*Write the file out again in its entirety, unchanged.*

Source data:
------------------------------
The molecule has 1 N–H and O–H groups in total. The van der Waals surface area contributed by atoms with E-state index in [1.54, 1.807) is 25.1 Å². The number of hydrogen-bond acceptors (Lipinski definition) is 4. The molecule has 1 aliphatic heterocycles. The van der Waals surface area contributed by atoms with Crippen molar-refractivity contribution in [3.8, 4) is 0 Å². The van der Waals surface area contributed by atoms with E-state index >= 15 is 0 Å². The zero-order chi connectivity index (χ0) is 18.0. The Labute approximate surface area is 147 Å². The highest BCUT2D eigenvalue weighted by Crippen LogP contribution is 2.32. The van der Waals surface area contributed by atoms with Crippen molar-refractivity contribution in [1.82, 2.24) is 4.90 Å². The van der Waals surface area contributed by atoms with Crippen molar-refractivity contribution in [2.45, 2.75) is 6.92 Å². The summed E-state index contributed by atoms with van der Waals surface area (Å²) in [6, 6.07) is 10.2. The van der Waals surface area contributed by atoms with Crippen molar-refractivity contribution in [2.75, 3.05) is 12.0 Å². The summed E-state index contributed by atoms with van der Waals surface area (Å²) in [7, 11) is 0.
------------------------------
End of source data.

The molecule has 1 N–H and O–H groups in total. The van der Waals surface area contributed by atoms with E-state index in [1.54, 1.807) is 25.1 Å². The number of hydrogen-bond acceptors (Lipinski definition) is 4. The molecule has 1 aliphatic heterocycles. The van der Waals surface area contributed by atoms with Crippen molar-refractivity contribution in [3.8, 4) is 0 Å². The van der Waals surface area contributed by atoms with E-state index >= 15 is 0 Å². The zero-order chi connectivity index (χ0) is 18.0. The Labute approximate surface area is 147 Å². The highest BCUT2D eigenvalue weighted by Crippen LogP contribution is 2.32. The van der Waals surface area contributed by atoms with Crippen molar-refractivity contribution in [1.82, 2.24) is 4.90 Å². The van der Waals surface area contributed by atoms with Crippen molar-refractivity contribution in [2.45, 2.75) is 6.92 Å². The summed E-state index contributed by atoms with van der Waals surface area (Å²) in [6, 6.07) is 10.2. The van der Waals surface area contributed by atoms with Crippen molar-refractivity contribution in [2.75, 3.05) is 12.0 Å². The summed E-state index contributed by atoms with van der Waals surface area (Å²) in [7, 11) is 0.